The Oklahoma attorney general agreed Thursday to delay the execution of Charles F. Warner by six months, to allow time for a review of lethal injection procedures that was started after a bungled execution last week left a prisoner writhing in pain before he died of heart failure.
In a brief filed with the Oklahoma Court of Criminal Appeals, an assistant attorney general, Seth S. Branham, said that the state “will not object” to a 180-day stay to allow for completion of the inquiry. The court must issue the stay.
Warner, who was convicted of the rape and murder of an 11-month-old girl, was scheduled to die April 29, two hours after the execution of another convicted murderer, Clayton D. Lockett. The executions had been the subject of last-minute legal battles, with lawyers for the two prisoners objecting because the state had refused to reveal the source of the drugs it would use.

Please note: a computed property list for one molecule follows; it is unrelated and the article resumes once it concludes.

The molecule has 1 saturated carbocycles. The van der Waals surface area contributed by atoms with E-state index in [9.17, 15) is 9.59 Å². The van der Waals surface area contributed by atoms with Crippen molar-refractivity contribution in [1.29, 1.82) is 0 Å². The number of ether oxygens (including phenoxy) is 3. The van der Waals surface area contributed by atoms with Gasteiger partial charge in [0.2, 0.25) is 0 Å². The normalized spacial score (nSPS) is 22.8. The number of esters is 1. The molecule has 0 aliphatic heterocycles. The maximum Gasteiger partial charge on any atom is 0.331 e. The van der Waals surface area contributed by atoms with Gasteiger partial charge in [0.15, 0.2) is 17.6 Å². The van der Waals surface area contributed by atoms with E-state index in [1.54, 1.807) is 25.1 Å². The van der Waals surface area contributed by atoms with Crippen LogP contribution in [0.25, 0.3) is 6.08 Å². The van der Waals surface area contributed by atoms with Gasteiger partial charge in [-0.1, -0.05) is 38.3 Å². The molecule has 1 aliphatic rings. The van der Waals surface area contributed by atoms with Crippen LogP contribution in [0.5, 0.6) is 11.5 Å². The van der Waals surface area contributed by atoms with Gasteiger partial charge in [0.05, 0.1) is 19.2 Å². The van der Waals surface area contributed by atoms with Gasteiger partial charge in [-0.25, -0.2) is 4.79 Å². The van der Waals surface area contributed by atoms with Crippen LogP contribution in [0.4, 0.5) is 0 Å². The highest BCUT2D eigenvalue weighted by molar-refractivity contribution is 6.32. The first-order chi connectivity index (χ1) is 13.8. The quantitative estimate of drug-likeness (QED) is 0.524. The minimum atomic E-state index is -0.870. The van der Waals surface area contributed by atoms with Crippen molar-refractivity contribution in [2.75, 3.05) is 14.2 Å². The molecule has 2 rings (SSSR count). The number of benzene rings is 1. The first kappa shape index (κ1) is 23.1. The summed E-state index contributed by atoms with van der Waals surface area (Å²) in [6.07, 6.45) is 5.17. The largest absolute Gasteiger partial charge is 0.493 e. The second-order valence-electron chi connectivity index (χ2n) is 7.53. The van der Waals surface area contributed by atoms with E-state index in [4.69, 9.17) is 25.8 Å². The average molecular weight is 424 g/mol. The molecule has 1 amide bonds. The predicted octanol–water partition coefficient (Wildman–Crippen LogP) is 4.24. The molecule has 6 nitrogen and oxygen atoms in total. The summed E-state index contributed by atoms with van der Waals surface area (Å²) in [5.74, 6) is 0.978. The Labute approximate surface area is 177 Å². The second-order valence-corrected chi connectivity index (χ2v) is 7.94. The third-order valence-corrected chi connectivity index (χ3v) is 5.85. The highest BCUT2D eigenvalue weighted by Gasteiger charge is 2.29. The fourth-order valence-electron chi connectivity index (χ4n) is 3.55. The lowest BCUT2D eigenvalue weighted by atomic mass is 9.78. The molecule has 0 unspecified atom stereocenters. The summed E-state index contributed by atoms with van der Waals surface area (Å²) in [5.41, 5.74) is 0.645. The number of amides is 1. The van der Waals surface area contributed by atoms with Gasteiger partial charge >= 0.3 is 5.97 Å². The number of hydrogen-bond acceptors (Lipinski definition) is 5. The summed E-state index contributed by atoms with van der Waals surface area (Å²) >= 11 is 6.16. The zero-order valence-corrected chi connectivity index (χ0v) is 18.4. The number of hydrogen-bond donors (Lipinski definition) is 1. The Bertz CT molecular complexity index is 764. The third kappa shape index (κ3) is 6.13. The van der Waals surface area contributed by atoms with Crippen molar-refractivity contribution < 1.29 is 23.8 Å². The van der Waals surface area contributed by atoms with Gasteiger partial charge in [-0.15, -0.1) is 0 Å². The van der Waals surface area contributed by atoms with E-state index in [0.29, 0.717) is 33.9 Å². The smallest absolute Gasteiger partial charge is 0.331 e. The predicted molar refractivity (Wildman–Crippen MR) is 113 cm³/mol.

Soon after Lockett’s execution began, it was apparent to witnesses that he had not been fully sedated as two follow-up drugs, one that causes paralysis and stops breathing and one intended to stop the heart, were injected. As he began to buck and moan in apparent agony, officials pulled the blinds on witnesses. The intravenous delivery of the drugs had failed, officials later said, and Lockett died of heart failure 43 minutes after the procedure began.